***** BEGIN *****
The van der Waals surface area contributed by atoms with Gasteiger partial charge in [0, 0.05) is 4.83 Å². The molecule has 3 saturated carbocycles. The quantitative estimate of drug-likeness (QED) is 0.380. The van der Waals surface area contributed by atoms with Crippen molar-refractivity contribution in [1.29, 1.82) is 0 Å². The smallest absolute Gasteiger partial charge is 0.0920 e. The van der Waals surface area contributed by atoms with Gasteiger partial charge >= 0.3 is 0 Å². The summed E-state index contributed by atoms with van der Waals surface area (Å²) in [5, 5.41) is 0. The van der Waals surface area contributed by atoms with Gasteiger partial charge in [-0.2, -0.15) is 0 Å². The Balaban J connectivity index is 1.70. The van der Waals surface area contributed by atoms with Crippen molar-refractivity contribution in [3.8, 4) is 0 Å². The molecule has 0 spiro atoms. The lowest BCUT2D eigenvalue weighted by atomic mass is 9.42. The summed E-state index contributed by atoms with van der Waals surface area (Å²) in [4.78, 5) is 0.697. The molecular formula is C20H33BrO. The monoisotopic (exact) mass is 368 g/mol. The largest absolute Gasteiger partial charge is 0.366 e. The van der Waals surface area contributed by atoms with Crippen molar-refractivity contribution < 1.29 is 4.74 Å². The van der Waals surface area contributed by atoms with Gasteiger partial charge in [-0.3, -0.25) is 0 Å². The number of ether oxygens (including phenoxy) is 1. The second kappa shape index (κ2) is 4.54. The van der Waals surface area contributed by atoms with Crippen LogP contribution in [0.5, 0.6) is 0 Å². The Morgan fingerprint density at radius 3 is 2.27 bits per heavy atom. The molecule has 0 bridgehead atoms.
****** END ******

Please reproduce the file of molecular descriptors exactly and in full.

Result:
The van der Waals surface area contributed by atoms with Gasteiger partial charge in [0, 0.05) is 4.83 Å². The molecule has 3 saturated carbocycles. The quantitative estimate of drug-likeness (QED) is 0.380. The van der Waals surface area contributed by atoms with Crippen molar-refractivity contribution in [1.29, 1.82) is 0 Å². The smallest absolute Gasteiger partial charge is 0.0920 e. The van der Waals surface area contributed by atoms with Gasteiger partial charge >= 0.3 is 0 Å². The summed E-state index contributed by atoms with van der Waals surface area (Å²) in [5, 5.41) is 0. The van der Waals surface area contributed by atoms with Gasteiger partial charge in [-0.2, -0.15) is 0 Å². The Balaban J connectivity index is 1.70. The van der Waals surface area contributed by atoms with Crippen molar-refractivity contribution in [3.8, 4) is 0 Å². The molecule has 0 spiro atoms. The lowest BCUT2D eigenvalue weighted by atomic mass is 9.42. The summed E-state index contributed by atoms with van der Waals surface area (Å²) in [4.78, 5) is 0.697. The molecular formula is C20H33BrO. The monoisotopic (exact) mass is 368 g/mol. The largest absolute Gasteiger partial charge is 0.366 e. The van der Waals surface area contributed by atoms with Crippen molar-refractivity contribution < 1.29 is 4.74 Å². The van der Waals surface area contributed by atoms with Gasteiger partial charge in [-0.3, -0.25) is 0 Å². The number of ether oxygens (including phenoxy) is 1. The second kappa shape index (κ2) is 4.54. The van der Waals surface area contributed by atoms with Crippen LogP contribution in [0.5, 0.6) is 0 Å². The Morgan fingerprint density at radius 3 is 2.27 bits per heavy atom. The molecule has 0 bridgehead atoms.